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Genetic Testing for Learning Disabilities

written by: •edited by: Stephanie Mojica•updated: 3/20/2011

Genetic testing for learning disabilities is used to determine if an unborn child will have a disability. The tests can prepare parents on how to provide support for the child's disability. In this article you will learn about the genetic tests available and how they are performed.

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    Genetic testing is used to find out if a person is going to inherit a disorder before they are born. This medical test can identify changes in the patient's chromosomes, genes, or proteins. Once the test is completed, a doctor can rule out if a person will inherit or be able to pass on a genetic disorder.

    When a person has a learning disability, their brain is "wired" a little differently than someone without the disorder. The neurological disorder causes a difficulty in how the person reads, writes, reasons, spells, and recalls information. Having a learning disability does not mean the person is not smart; they are just as smart as other people or even smarter.

    Although genetic testing can identify if the person will have a learning disability, it cannot be prevented or cured. The parents can prepare themselves and learn about ways to support their child's special need. In this article you will learn about genetic testing for learning disabilities.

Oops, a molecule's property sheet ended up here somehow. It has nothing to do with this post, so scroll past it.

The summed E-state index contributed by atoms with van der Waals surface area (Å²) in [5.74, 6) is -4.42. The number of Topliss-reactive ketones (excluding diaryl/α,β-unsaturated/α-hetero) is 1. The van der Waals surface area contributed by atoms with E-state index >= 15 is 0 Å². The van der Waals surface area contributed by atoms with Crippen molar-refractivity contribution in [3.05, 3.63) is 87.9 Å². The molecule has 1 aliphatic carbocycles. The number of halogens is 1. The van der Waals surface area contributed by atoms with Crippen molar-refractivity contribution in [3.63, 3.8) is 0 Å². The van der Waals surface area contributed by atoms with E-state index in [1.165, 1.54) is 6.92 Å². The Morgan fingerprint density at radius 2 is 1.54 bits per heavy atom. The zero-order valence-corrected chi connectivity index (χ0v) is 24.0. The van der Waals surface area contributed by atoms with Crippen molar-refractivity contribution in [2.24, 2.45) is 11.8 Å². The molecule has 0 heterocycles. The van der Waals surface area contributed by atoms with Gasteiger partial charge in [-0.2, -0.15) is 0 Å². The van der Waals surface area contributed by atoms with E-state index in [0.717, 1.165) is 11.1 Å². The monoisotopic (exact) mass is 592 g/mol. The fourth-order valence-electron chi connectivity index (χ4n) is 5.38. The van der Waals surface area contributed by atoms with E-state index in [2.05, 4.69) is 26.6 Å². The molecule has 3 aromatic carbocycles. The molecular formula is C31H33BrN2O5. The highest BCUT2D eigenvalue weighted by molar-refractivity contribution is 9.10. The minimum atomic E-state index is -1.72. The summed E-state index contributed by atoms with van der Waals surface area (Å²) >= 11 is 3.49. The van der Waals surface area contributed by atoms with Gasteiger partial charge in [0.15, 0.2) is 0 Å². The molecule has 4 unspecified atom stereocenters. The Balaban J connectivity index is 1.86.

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    Ultrasound and Genetic Screening

    The ultrasound in combination with genetic screening is the most commonly used prenatal genetic test. The test screens maternal blood samples. The fetal cells are mixed with maternal cells and can identify if there is a risk of a disorder. So although this test may identify if a problem is present, it does not give 100 percent accuracy regarding whether an unborn child will inherit the learning disability.

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    Amniocentisis

    An amniocentesis is a more invasive genetic test. An ultrasound is performed and used to guide a large needle that will enter the amniotic sac. The needle will pull a sample of amniotic fluid from the sac. The amniotic fluid contains cells that the fetus sheds. The cells will be used for the genetic screening. The procedure usually takes 45 minutes and is usually performed during 14 and 20 weeks of pregnancy. The results of the test can take anywhere from a few days to several weeks.

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    Chorionic Villus Sampling

    The chorionic villus sampling is used in the early stages of pregnancy. A catheter is placed through the vagina and cervix into the placenta. An alternative to how this procedure is performed is by placing a needle through stomach into the placenta. An ultrasound is used during the procedure to guide the catheter or needle into the correct position for sample collecting.

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    Genetic testing for learning disabilities is a decision left to the parents of the unborn child because of the potential complications and risks of the tests.

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    References

    LD Online: What is a Learning Disabilty and How to Test For It? - http://www.ldonline.org/ldbasics/whatisld

    Genetics Home Reference: What is Genetic Testing? - http://ghr.nlm.nih.gov/handbook/testing/genetictesting

    The DNA Files: Prenatal Genetic Testing: Do You Really Want to Know Your Baby's Future? - http://www.dnafiles.org/programs/prenatal-genetic-testing